Read about the 65 fast-growth firms that are disrupting the consulting profession in the latest digital issue of CONSULTING MAGAZINE (November 2018). Be sure to read the practical tips in the “Consultants On Consulting” article (page 78) to help your next technology modernization engagement run smoothly.
Recently, Croixstone Consulting participated in a thought-provoking webinar about the state of the management consulting industry. Hosted by ALM Intelligence, the webinar provided insights into the future of the industry and featured proprietary research and analysis from ALM’s team of analysts. View the webinar (it is an hour-long) to learn answers to the following questions:
- What is the size and growth rates for consulting globally and by region?
- What’s the future of consulting?
- What will the profession look like in the next decade?
- How are client expectations changing the game?
- What will a successful firm look like in 2020?
Like other industries, the consulting industry is being disrupted in many ways. With the rise of artificial intelligence, machine learning, blockchain and advanced analytics, consultants may find themselves working closely with artificially intelligent systems that can analyze huge volumes of data that are incomprehensible to the human mind. Learn more about how data analytics are changing the consulting industry – and what is perhaps the most important consulting skill going into the 2020s.
Read the September 2018 issue of CONSULTING magazine to keep informed of trends in the industry and for ongoing professional development. The Croixstone team recommends that you be certain to read the articles entitled “Workforce Consultants Tackle Future Phobia” and “Mastering the Art of Organizational Change.”
It’s a good time to be in the consulting world! According to the recently released Consulting Magazine’s 2018 Executive Outlook report, the theme for the consulting industry this year is “Let the Good Times Roll.”
The positive economic momentum + recent corporate tax cuts equal an “upbeat and bullish forecast” for the consulting industry. As result, the industry remains strong and firms are in the “midst of a hiring frenzy” to get the work done. Below is a high-level overview of the results in the report:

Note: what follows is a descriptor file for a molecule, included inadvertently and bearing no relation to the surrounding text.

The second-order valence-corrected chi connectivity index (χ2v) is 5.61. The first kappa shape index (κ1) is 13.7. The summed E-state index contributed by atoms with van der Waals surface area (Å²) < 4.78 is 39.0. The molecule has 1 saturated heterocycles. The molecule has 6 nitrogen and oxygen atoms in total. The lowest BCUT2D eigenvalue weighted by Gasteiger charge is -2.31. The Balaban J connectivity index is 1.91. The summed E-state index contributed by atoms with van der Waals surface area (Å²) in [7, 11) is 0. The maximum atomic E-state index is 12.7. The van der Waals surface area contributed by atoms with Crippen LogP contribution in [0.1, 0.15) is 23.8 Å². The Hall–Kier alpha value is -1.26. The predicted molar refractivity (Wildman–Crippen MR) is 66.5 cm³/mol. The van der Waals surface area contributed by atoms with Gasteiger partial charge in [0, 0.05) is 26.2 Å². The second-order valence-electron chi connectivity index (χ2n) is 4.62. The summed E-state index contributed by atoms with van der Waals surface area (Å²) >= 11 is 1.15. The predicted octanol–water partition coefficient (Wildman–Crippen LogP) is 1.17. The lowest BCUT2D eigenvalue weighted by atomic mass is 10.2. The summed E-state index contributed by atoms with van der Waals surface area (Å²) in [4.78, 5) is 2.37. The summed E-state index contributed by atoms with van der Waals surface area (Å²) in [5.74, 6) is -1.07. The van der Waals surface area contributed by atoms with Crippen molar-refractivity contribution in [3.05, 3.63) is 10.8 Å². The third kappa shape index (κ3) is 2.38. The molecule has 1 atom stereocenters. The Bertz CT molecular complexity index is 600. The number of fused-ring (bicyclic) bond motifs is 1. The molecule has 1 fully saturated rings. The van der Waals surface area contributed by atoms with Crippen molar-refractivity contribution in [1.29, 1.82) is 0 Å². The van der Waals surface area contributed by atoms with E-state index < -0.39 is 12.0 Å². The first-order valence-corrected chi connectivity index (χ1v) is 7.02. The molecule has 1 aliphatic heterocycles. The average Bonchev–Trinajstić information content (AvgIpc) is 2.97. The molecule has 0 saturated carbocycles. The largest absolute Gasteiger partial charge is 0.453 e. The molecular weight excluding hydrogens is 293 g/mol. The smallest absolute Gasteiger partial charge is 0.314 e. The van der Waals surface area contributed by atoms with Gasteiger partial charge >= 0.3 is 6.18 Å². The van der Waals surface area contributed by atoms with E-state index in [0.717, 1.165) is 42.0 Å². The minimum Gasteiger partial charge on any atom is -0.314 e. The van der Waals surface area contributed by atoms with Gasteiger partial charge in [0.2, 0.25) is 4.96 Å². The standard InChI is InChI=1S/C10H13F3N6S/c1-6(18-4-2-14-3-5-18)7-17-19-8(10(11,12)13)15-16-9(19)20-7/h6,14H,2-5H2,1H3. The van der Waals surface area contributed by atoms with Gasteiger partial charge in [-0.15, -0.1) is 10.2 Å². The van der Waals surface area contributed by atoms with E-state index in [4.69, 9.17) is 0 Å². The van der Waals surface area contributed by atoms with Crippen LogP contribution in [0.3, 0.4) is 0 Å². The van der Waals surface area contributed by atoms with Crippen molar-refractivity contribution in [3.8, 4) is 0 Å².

- 97% of leading consulting firms surveyed experienced real revenue growth over the last 12 months.
- 98% of executives are forecasting growth in 2018, and 94% are saying that growth will exceed 6%.
- 95% of firm leaders anticipate net profits will improve, and 62% of the firms predict net profits will be up more than 10% in 2018.
The survey was conducted in the latter part of 2017 with more than 130 Managing Directors, Partners and Vice Presidents participating. To read the full 2018 Executive Outlook, click here.
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So just what do 100 Managing Directors, Partners and Vice Presidents think about the state of the consulting industry?
According to the team at CONSULTING magazine, they are exceptionally positive about the prospects for growth in 2017 and maintain a “pedal to the metal” philosophy. The magazine has just published its annual “executive outlook” for the new year and the CROIXSTONE consulting team noted the following highlights with great interest.
- Consulting industry leaders are “especially giddy about the forecasts for the year ahead” with some having reported sales growth above 20% in 2016.
- The consulting industry is among the first to see signs of an economic slowdown and no such signs are being seen.
- 65% of consulting industry leaders experienced real revenue growth above 10% in 2016.
- 96% of leaders project that net profits will increase in 2017, with 57% forecasting that net profits will be up more than 10% in 2017.
Read the full article here.
So is the gig economy disrupting the traditional consulting industry?
Yes, according to many experts. Back in 2013, Harvard Business Review published a fascinating article entitled “Consulting on the Cusp of Disruption” which predicted the disruption of established consultants as first smaller, then larger, clients start using alternatives to the big brands for all but “a core of critical work”.
In follow-up to this prediction, the Croixstone Consulting leadership team reviewed this week a newly-published article by Andrew Hill, Management Editor of the Financial Times, entitled “When McKinsey Met Uber: The Gig Economy Comes to Consulting” which spotlights the trend of business consultants setting out on their own as a higher-paid, and growing stratum of “gig consultants”.
We found the following factoids from the Financial Times article to be of particular interest:
- 31 percent of management consultants in the UK are self-employed.
- 20 percent of staff at the big consultancies leave every year.
- 59 percent of consultants made a deliberate choice to become independent (with top triggers including the desire for a career change, wanting more control over time and schedule, and wanting to work with clients in a different way).
Read the full article here (subscription may be required).